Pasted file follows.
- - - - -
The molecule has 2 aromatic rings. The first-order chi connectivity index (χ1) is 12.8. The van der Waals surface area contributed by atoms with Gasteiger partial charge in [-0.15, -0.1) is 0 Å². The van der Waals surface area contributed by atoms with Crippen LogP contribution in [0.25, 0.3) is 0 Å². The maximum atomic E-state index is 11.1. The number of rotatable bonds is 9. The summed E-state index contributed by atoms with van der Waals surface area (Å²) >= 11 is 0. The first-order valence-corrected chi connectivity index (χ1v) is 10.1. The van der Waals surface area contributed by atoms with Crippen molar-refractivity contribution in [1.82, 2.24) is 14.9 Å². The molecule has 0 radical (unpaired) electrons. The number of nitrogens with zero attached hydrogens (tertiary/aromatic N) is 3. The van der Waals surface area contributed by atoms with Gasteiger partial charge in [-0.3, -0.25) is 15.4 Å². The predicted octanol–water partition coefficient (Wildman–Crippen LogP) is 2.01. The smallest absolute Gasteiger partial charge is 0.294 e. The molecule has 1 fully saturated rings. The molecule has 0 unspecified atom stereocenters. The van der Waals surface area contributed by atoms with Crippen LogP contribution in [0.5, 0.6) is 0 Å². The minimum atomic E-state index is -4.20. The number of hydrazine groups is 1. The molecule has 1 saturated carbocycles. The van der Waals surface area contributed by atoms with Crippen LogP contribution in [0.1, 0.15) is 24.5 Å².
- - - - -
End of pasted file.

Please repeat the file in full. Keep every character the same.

The molecule has 2 aromatic rings. The first-order chi connectivity index (χ1) is 12.8. The van der Waals surface area contributed by atoms with Gasteiger partial charge in [-0.15, -0.1) is 0 Å². The van der Waals surface area contributed by atoms with Crippen LogP contribution in [0.25, 0.3) is 0 Å². The maximum atomic E-state index is 11.1. The number of rotatable bonds is 9. The summed E-state index contributed by atoms with van der Waals surface area (Å²) >= 11 is 0. The first-order valence-corrected chi connectivity index (χ1v) is 10.1. The van der Waals surface area contributed by atoms with Crippen molar-refractivity contribution in [1.82, 2.24) is 14.9 Å². The molecule has 0 radical (unpaired) electrons. The number of nitrogens with zero attached hydrogens (tertiary/aromatic N) is 3. The van der Waals surface area contributed by atoms with Gasteiger partial charge in [-0.3, -0.25) is 15.4 Å². The predicted octanol–water partition coefficient (Wildman–Crippen LogP) is 2.01. The smallest absolute Gasteiger partial charge is 0.294 e. The molecule has 1 fully saturated rings. The molecule has 0 unspecified atom stereocenters. The van der Waals surface area contributed by atoms with Crippen LogP contribution in [0.5, 0.6) is 0 Å². The minimum atomic E-state index is -4.20. The number of hydrazine groups is 1. The molecule has 1 saturated carbocycles. The van der Waals surface area contributed by atoms with Crippen LogP contribution in [0.1, 0.15) is 24.5 Å².